POLKcast: Andy Oguntola
MF: Madison Fantozzi
LB: Leah Bartholomay
AO: Andy Oguntola
MF Wait, I do have a red light on my mic. Is that always there? I’ve never noticed.
LB Yeah, that’s always there.
MF Yeah, I’ve only done this 25 times. I’ve never noticed.
MF Welcome back to POLKcast, I’m your host, Madison Fantozzi.
LB And I’m your co-host, Leah Barthalome.
MF And today we’re joined by Dr. Andy Oguntola, Director of the Polk State JD Alexander Center, the college’s Lake Wales Campus that serves approximately 1,100 students each year, and many of those students are transportation disadvantaged or low income, so the proximity of the campus to their homes in South East Polk County is very critical. And so Andy joined the college in 2016 after earning his bachelor’s and master’s degrees from Webber International University, and he recently achieved his doctorate in education from Nova Southeastern, so congratulations on that.
AO Thank you.
MF And thank you for joining us today.
AO Absolutely, it’s an honor, an honor to be here.
MF Awesome, and so this season of POLKcast focuses on the many services and resources Polk State provides for students, and while some of those are more obvious, such as financial aid or scholarships, or all that good stuff, it’s really important that Polk State remains accessible to everyone in Polk County, because that’s obviously part of our mission, and so the Lake Wales Campus provides, you know, education right there in the community for those people who can’t make it, necessarily, over here to the Winter Haven Campus or to Lakeland. So can you talk to us a little bit about what the Polk State JD Alexander Center has for our students in Lake Wales?
AO Absolutely, you know, many times, you think about the JD Alexander Center, you ask yourself, “What does this offer?” You know, we have a full range of courses you can take, but at the same time, you’re guaranteed to earn your AA degree at the Lake JDA campus. Also, too, we’re a central location that houses and assists many cities around us like, Frostproof, Haines City, Davenport area, for the students out there. Winter Haven sometimes. But most importantly, Lake Wales. Our Lake Wales students are to die for.
You know, I love them, inside and out. We assist with dual enrollment courses. You can take our dual enrollment courses there. We have bachelor level courses, some elementary education courses, anything you can think of we’re trying to offer. We offer science courses as well. We don’t have a lab, right, so you ask yourself, how do you be creative? So we offer courses like oceanography, through a lab component. We’re offering a new course, a Chemistry 10-20 that doesn’t have a lab component, so students don’t have to worry about driving to the lake when their driving from to try to take courses need to be successful in achieving their AA degree at JDA.
MF Awesome. Something that I thought was cool that I recently saw were there was that you guys actually have, is it called Life Size?
MF Where the students go there, but they’re Skyping pretty much or video chatting with the professor who’s leading a class from one of our other campuses. How does that work? Like where did that idea come up?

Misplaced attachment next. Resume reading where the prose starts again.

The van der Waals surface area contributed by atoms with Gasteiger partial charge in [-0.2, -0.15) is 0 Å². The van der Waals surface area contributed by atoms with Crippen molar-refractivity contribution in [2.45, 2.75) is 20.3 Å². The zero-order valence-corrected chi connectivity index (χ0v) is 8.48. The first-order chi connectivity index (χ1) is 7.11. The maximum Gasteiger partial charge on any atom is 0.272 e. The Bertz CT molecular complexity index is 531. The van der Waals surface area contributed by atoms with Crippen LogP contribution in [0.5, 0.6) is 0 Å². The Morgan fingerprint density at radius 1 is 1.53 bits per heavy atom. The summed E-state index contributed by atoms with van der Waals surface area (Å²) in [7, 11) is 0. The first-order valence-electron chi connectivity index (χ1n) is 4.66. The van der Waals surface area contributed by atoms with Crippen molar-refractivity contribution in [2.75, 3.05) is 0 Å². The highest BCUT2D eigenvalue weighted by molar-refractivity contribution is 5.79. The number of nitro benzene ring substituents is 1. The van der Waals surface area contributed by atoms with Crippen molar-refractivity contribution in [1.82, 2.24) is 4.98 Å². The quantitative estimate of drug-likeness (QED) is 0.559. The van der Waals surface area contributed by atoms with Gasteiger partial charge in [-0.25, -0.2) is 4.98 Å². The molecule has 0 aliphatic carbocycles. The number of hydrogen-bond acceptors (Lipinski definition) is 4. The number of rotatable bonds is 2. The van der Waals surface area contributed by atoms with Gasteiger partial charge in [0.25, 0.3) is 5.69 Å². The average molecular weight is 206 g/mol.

AO Great question. It’s pretty amazing. So we have, pretty much we partner with Lakeland Campus to offer some of our education components, because we know the Lakeland Campus houses the education program there for the bachelor’s degree. So we have some Lake Wales who want to be teachers one day. They want to take EPI courses. So let’s say for instance they can’t get to Lakeland. So they created an opportunity. We have Life Size in one of our classrooms. That’s two big screens for those who don’t know what Life Size is.
Two huge 70 inch TV monitors with a recorder. It has microphones all over the classrooms, spread out spontaneously, so students on a, if it’s a Monday, Wednesday course, on Monday, half of the students are at JDA, and the other students are in Lakeland, and the professor swaps, you know, on a daily basis. They can raise their hands, ask questions, interact with the class, so using the whole live experience but at the same time shows us how we can use our technology to a better advantage for our students.
MF Really cool.
AO So it takes some from the students who don’t have the transportation, who don’t have a car. We know that there is no bus ride in Lake Wales currently. You can’t jump on the bus and just go to Lakeland. So because of that, we offer that. Students love it. They fell in love with it The course is pretty hot. And hopefully, down the future, we can think about some other courses we can do that with and partner with the Winter Haven campus down the road.
LB Think about the future. We thought there would be like, you know, flying cars, but instead, we have digital classrooms.
AO Absolutely, absolutely.
LB As someone who is not originally from Florida or Polk County, it’s crazy how big it is and how vast it is. So, you know, we are Polk State College, but then it’s like there’s all these little areas like Lake Wales and Frostproof and Babson Park that are super spread out. So I think that’s awesome.
That’s really, you know, ’cause everyone just thinks oh, the Winter Haven Campus and the Lakeland Campus. And those are where like the bigger city-type things are, but it’s really awesome to have that opportunity.
AO Yeah, I’d even say the main things some people don’t understand is how big Polk County actually is.
AO Polk County is large.
AO You know, I was working in Orlando for a long time, almost five to six years. In that process, I would go sometimes, I would live in Lake Wales and drive past, and at first, I didn’t know what JDA was, ’cause I never really come down downtown Lake Wales.
AO And so when I saw the opportunity to get involved with Polk State, I had to jump on board. And be able to, you know, work five minutes from your home and seeing the members of the community actually help. I tell people all the time, when you work and live in locations such as JDA and Lake Wales, and you go to Walmart and see the students at Walmart.